Episode 4: How Hope Raisers Uses Digital Storytelling to Build Community Climate Resilience in Nairobi, Kenya #podcast #africancities #climatechange

In this episode, I discuss a bit about community climate change adaptation and the importance of incorporating the youth voice in decision-making with Daniel Onyango, the founder of  The Hope Raisers Initiative. The Hope Raisers Initiative uses arts, culture, and sports to amplify the youth voice in the neighbourhood of Korogocho in Nairobi, Kenya. Through the organization, community members get opportunities to creatively transform public spaces in their neighbourhood whether that is through music, murals, or matatus (i.e. buses).

In this episode, you'll learn about:

  • How their Future Yetu (Our Future) program is breaking down barriers between the public and public policymakers
  • How digital storytelling can be used as an important tool in addressing climate change
  • How Hope Raisers leveraged local transportation to gather community insights
  • Why Daniel thinks integrating youth in city-building and climate adaptation initiatives is important
  • and much more!

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Guest: Daniel Onyango

Daniels is the founder of Hope Raisers Initiative a community youth-led organization, where he has continued to support collaborative, development and art projects highlighting the importance of arts and cultural expression as a tool to inspire change, with the overall objective to strengthen and encourage youth involvement in their community. He has great experience working with marginalized youths and children in my community and I in knowledge on a strategic level. He holds a Bachelor of Arts in political science and sociology from the University of Nairobi.

Connect with Hope Raisers Initiative


  •  05:28 | Introduction to the Hope Raisers Initiative?
  •  06:15 | How did this project get started?
  •  07:39 | Why arts and culture are such important tools in creating strong communities?
  •  09:58 | About the Future Yetu project and what inspired them to start it?
  •  15:00 | Why the youth voice is important to include in climate adaptation work and city building in general?
  •  17:43 | What kind of digital storytelling mediums did the community end up producing during the program?
  •  21:35 | What were some of the key insights that were shared by the community?
  •  24:19 | Can you explain more about the Matatu Exhibition and how you came up with the idea?
  •  29:00 | What is the Carbon Pocket Park and what are some other prototypes that the community is hoping to produce next?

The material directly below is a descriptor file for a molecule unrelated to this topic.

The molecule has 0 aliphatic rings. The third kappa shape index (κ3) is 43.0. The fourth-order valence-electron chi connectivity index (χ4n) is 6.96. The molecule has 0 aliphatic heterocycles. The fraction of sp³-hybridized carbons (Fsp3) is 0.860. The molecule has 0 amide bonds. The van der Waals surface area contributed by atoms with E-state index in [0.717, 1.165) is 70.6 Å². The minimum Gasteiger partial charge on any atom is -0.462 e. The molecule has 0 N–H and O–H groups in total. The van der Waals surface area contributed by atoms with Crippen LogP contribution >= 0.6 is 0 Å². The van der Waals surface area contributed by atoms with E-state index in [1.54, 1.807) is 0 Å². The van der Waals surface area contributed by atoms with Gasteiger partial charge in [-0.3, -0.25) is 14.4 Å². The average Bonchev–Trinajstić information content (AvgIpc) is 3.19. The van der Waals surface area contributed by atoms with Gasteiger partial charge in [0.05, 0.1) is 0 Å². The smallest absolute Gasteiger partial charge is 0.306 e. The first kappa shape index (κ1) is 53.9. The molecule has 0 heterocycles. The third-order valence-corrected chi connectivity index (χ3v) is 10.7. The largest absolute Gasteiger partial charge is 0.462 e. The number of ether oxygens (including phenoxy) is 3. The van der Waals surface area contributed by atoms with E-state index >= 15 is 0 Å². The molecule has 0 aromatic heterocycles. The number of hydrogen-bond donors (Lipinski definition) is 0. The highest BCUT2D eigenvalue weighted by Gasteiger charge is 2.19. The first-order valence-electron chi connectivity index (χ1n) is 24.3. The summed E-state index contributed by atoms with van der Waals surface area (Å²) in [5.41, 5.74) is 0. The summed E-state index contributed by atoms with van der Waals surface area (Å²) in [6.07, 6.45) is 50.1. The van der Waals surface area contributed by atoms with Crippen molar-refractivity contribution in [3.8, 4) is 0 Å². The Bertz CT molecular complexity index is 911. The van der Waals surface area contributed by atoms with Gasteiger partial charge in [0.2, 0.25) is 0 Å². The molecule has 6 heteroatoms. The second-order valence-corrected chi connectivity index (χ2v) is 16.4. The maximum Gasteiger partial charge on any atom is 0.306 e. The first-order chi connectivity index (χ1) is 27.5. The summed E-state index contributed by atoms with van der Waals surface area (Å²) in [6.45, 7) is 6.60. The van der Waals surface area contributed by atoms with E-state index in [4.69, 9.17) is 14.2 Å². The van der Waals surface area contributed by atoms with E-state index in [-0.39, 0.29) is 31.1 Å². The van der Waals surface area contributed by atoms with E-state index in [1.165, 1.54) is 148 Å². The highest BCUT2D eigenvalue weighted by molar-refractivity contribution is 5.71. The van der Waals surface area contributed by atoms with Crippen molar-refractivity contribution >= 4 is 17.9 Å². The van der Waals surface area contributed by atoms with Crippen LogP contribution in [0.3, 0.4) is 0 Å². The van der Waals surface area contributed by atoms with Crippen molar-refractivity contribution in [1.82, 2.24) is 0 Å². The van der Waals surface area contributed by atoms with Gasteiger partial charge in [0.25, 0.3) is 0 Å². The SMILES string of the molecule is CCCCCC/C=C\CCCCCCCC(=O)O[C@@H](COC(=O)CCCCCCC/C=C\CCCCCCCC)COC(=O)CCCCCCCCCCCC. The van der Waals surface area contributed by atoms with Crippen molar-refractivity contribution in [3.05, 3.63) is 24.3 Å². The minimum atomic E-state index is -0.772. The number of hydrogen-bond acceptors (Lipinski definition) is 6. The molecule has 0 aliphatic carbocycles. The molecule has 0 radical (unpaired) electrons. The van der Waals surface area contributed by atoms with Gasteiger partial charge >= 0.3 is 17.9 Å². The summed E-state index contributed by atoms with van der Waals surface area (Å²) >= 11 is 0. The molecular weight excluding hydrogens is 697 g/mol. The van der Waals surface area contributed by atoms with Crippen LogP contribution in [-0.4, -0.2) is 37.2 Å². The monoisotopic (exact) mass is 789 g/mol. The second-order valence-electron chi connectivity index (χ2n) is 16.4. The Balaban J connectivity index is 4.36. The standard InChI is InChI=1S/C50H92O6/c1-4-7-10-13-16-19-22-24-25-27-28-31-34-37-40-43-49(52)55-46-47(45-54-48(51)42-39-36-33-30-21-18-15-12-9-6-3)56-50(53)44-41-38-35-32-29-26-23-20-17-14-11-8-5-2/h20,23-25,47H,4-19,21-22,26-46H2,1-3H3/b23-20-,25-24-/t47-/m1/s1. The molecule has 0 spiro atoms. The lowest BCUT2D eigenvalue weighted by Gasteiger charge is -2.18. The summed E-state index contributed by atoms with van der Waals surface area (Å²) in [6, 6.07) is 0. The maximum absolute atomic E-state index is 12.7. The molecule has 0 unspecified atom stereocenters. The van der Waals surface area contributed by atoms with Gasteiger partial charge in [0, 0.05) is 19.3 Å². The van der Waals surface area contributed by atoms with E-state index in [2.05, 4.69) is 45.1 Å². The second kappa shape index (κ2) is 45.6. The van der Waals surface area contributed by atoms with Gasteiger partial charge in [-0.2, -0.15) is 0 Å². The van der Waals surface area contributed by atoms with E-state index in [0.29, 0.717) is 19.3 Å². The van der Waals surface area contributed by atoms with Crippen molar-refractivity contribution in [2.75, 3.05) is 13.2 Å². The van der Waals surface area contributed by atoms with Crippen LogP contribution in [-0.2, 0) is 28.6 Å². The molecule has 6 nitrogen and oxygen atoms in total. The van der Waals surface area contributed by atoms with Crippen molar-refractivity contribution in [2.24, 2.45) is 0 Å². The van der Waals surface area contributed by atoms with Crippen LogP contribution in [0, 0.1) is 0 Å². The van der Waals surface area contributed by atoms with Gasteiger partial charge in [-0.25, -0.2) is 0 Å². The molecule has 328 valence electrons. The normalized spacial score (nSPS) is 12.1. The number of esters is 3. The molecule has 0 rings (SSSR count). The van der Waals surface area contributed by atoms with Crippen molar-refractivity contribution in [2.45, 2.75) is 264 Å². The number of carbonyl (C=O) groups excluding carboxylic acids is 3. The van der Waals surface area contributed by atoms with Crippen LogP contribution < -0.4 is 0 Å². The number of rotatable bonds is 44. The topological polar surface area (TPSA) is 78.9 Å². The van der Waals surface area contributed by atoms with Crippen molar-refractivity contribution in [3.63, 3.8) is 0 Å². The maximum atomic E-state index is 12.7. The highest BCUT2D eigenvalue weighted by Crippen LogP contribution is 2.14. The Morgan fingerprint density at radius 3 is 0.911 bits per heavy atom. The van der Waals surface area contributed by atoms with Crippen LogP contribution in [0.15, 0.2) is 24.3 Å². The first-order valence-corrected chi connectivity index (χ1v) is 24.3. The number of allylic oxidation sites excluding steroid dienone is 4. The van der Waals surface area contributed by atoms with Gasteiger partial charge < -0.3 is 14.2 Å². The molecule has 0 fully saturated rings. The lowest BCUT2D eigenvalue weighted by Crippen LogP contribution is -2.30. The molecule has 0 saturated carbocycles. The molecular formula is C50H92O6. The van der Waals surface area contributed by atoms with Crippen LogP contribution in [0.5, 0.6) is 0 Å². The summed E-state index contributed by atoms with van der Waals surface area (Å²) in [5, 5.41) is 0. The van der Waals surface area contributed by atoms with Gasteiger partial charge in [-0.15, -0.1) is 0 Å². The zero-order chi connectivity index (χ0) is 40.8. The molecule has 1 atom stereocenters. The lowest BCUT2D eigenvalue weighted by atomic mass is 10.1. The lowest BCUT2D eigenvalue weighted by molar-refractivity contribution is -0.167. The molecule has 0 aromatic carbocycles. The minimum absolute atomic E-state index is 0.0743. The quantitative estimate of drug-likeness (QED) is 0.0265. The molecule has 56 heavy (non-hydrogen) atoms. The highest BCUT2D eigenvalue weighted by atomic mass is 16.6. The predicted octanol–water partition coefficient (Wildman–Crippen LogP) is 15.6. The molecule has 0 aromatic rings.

•  33:41 | A background about the part of the Korogocho Climate Change Association and how they'll be involved in moving this project forward
  •  35:46 | What's next for the Hope Raisers Initiative? 
  •  38:31 | How can people get involved with the organization?

Show Notes

Want to learn more? Check out this episode's references!

C40 (n.d.) Why cities? Ending climate change begins in the city. C40. Retrieved from https://www.c40.org/ending-climate-change-begins-in-the-city

Dahir, A. L. (2018, December 21). Africa’s fastest-growing cities are the most vulnerable to climate change globally. World Economic Forum. Retrieved from https://www.weforum.org/agenda/2018/12/africa-s-fastest-growing-cities-are-the-most-vulnerable-to-climate-change-globally

De Sherbinin, A., Schiller, A., & Pulsipher, A. (2007). The vulnerability of global cities to climate hazards. Environment & Urbanization, 19(1), 39–64. doi: 10.1177/0956247807076725 

Global Designing Cities Initiative. (n.d.). Case Study 3: Streets of Korogocho; Nairobi, Kenya. Global Designing Cities Initiative. Retrieved from https://globaldesigningcities.org/publication/global-street-design-guide/streets/streets-informal-areas/recommendations/case-study-3-streets-of-korogocho-nairobi-kenya/

Harvey, C. (2019, November 21). Urban heat islands mean warming will be worse in cities. Scientific American. Retrieved from https://www.scientificamerican.com/article/urban-heat-islands-mean-warming-will-be-worse-in-cities/#:~:text=It%20found%20that%20local%20warming,expected%20from%20human%2Dcaused%20climate

Kaplan, S. (2020, June 29). Climate change is also a racial justice problem. Washington Post.  Retrieved from https://www.washingtonpost.com/climate-solutions/2020/06/29/climate-change-racism/

Kariba, F. (2020, July 30). The burgeoning Africa youth population: Potential or challenge? Cities Alliance. Retrieved from  https://www.citiesalliance.org/newsroom/news/cities-alliance-news/%C2%A0burgeoning-africa-youth-population-potential-or-challenge%C2%A0

Okonjo-Iweala, Ngozi. (2020, January 8). Africa can play a leading role in the fight against climate change. Brookings. Retrieved from  https://www.brookings.edu/research/africa-can-play-a-leading-role-in-the-fight-against-climate-change/

United Nations. (n.d.). Cities and climate change. United Nations Environment Programme. Retrieved from  https://www.unep.org/explore-topics/resource-efficiency/what-we-do/cities/cities-and-climate-change#:~:text=At%20the%20same%20time%2C%20cities,being%20among%20the%20largest%20contributors.

Utley, G. (1999, October 12). World's wealthiest 16 percent uses 80 percent of natural resources. CNN. Retrieved from http://edition.cnn.com/US/9910/12/population.cosumption/

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Episode 4: How Hope Raisers Uses Digital Storytelling to Build Community Climate Resilience in Nairobi, Kenya #podcast #africancities #climatechange